PLAYING SOLO Young harmonium player Vinay Mishra credits his musical inclination to the city of his birth: Varanasi. ANJANA RAJAN
Vinay Mishra, who comes from a family of doctors, has grown up surrounded by music. He was born in Varanasi, a city famed for being home to legendary exponents of Hindustani music. There is something in the air and the water of Varanasi, or Banaras, they say, that makes music sweeter than nectar and unforgettable. Added to the good fortune of being born in this city of *rasa’ or the essence of taste, Vinay also had a grandfather and father who loved music.
Taking to the instrument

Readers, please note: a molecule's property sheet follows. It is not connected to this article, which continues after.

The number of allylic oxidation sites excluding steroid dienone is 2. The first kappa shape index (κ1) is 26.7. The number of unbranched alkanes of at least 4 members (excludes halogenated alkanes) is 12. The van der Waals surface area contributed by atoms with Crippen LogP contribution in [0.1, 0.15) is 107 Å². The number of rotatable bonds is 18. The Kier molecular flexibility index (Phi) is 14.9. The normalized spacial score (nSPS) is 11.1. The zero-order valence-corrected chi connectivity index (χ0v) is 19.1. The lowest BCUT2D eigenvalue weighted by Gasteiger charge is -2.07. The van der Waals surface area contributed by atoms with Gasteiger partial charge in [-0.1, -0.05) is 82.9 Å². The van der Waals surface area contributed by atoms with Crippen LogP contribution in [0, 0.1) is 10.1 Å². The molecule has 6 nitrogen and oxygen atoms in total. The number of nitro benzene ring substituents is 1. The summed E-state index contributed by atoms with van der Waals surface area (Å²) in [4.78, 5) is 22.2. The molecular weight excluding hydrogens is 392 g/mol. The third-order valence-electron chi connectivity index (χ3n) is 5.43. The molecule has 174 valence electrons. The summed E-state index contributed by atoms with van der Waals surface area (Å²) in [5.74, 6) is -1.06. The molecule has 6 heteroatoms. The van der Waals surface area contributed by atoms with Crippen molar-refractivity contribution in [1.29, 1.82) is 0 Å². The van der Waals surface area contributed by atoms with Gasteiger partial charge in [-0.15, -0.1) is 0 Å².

Vinay, an accomplished harmonium player, started off learning to sing. He also learnt the sitar, and although “the essence of classical music is ragadaari, and the essence of ragadaari is vocal music,” the harmonium holds a special place in his heart. “I always had a harmonium at home. But I used to wonder why one did not hear of eminent solo harmonium players. That’s because till then I had not heard of the great soloists of this instrument, but anyway, it drew me to learn it. I became a disciple of Ustad Mahtab Khan Saheb and his father Ustad Chand Khan Saheb.”After completing a degree in music from Banaras Hindu University, Vinay came to Delhi to pursue his Master’s degree. Now he has completed his M. Phil, specialising in the harmonium, and is hoping to be accepted for a Ph. D to further his research in the instrument.“I have written about at least 20 great players of the harmonium. I discovered a number of lesser known names,” says Vinay.Though his family likes music, no one expected Vinay to take it up professionally. But, says Vinay, “By the time I did my graduation, I knew I had to do this.” Though apprehensive at first, his family soon grew to be proud of him as he got a chance to play as a harmonium accompanist to some of the most eminent musicians in Varanasi’s iconic Sankat Mochan Festival when he was hardly 20.Today, though, Vinay is keen to build a name as a soloist too. Delhi life leaves one little time for practice, he notes. Long commuting hours and extraneous considerations sap the energy. “Your clothes are observed more than your playing,” he quips.But Vinay is enthusiastic. He continues to take guidance from his gurus in Varanasi, besides senior harmonium exponent Appasaheb Jalgaonkar in Pune as well as vocalist Ashwini Bhide Deshpande.
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